|Sweet peas if you please !|
Sweet Peas If you please !
(Sweet Pea Contest)
I love sweet peas and I rarely have luck with them This year I will try again and try several methods. I want ot have a sweet pea contest and have people send me pictures of their sweet peas and bring in a bloom. There will be Triple Oaks gift certificate for prizes as well as an article!
Sweet Peas are usually planted in March. Some folks put them right in the ground, others in pots of RICH compost type soil in a cold greenhouse . I have tried both ways . Here is a link to Rene's seeds sweet pea culture. Click here click here for sweet pea culture
Here is another link to a Renee sweet pea sheet, click here ! remember we do carry here seeds at Triple Oaks.
I love the neon colors of these intensely fragrant flowers, but they also come in many pastel shades. The Sweet Pea or Lathyrus odoratus is a highly scented annual of the Leguminosae family. An individual bloom consists of three or four flowers (or florets) on a stem.
Almost all seed companies have some sweet peas from which to choose. Many heirlooms, heat resistant and cutting sweet peas are found in the Renee's Garden seed line that we carry at Triple Oaks Just keep in mind these wonderfully sweet posies need a cool time in which to bloom. They can be planted in our area any time from mid March to the middle of April. Good mulch, frequent watering and soil rich with compost will help insure bloom for a much longer time.
In cool climates like New England, northern California and northern European countries these flowers bloom all summer. In our area they often die out when it gets very hot in July, but a good soil and adequate watering, as well as dead heading will lengthen their bloom time. If you manage to get them through the summer they will continue to bloom in fall as long as they are deadheaded, watered and fed.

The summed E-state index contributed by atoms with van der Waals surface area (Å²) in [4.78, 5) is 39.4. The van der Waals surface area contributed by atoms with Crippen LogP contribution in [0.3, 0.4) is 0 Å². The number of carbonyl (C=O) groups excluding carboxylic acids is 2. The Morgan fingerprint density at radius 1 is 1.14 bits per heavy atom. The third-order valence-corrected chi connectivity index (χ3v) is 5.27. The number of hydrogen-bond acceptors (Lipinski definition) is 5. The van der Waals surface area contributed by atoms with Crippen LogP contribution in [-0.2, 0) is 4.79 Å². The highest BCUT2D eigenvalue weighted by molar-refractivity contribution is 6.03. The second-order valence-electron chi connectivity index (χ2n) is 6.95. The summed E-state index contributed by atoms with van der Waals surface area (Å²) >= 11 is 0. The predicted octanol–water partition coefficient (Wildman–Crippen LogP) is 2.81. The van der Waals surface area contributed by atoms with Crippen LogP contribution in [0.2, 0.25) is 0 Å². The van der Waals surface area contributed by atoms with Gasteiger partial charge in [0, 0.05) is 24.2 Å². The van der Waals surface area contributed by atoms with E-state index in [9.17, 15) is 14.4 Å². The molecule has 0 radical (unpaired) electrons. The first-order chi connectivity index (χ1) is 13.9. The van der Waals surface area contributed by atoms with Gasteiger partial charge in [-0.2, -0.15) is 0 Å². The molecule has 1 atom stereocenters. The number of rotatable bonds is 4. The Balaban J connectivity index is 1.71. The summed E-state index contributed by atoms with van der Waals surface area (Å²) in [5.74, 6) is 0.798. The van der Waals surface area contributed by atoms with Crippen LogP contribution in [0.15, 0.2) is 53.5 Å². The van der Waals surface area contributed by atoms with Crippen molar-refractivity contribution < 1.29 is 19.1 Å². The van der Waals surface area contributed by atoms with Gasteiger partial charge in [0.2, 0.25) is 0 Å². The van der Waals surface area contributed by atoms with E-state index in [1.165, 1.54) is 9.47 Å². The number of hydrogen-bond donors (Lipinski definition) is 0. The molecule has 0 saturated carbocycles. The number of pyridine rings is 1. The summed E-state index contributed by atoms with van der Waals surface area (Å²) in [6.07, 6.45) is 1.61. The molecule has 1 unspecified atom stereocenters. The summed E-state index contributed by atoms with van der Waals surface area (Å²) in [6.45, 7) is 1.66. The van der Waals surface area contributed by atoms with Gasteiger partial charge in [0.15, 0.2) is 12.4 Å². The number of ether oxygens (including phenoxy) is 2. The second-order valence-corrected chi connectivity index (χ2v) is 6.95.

They were one of the first bouquets I was given on our first trip to Poland in 1990. Imagine my surprise and delight when my cousins met us at the airport with sweet pea bouquets in mid summer. On our second trip, Ted and I biked around the forest area of Bialowieza. Here we saw beautiful, quaint little cottages built of rustic wood where the gardens were an absolute riot of colors. The cool summer in this northern region allowed flowers that bloom only in the spring here in the Delaware Valley to blossom all summer there.
Most noticeable to me were the sweet pea vines on fences, trellises and porch railings. The colors were almost neon and the fragrances sweet and spicy. They were just everywhere along with poppies, hollyhocks, roses and also a great variety annual and perennial plants.
I have always tried to grow garden peas for eating and sweet peas for cutting flowers. Some years I don't get them in the ground early enough, but this year I hope to start a few pots in an unheated hoop house.
They need good watering and food. I now use osmocote on most of my plants for continuous feeding (organic matter is also of utmost importance with sweet peas). . This is an easy to apply, time release granular fertilizer that is applied in small amounts to the top of the soil. Being a time-release fertilizer, it allows food to be released each time the plant is watered. Water often-in warm weather and mulch to keep roots cool. Pick often to keep blooms from going to seed, as well as to enjoy as a fragrant cut flower.
Try to find old fashion seeds for the best fragrance. Seeds named Cupani are said to be one of the oldest varieties. Father Francis Cupani, an Italian monk in the 1600's was a botanist who discovered them and first collected the seeds. They soon became a favorite with the royalty. To this day sweet peas are very popular as a cut flower in Europe.
Folklore suggests to plant sweet peas before sunrise on St. Patrick's Day, but any time in mid March will do. Just be sure to do it early or the warm weather will zap the plants before they get a chance to bloom.
Email garden questions to Lorraine @tripleoaks.com or visit www.tripleoaks.com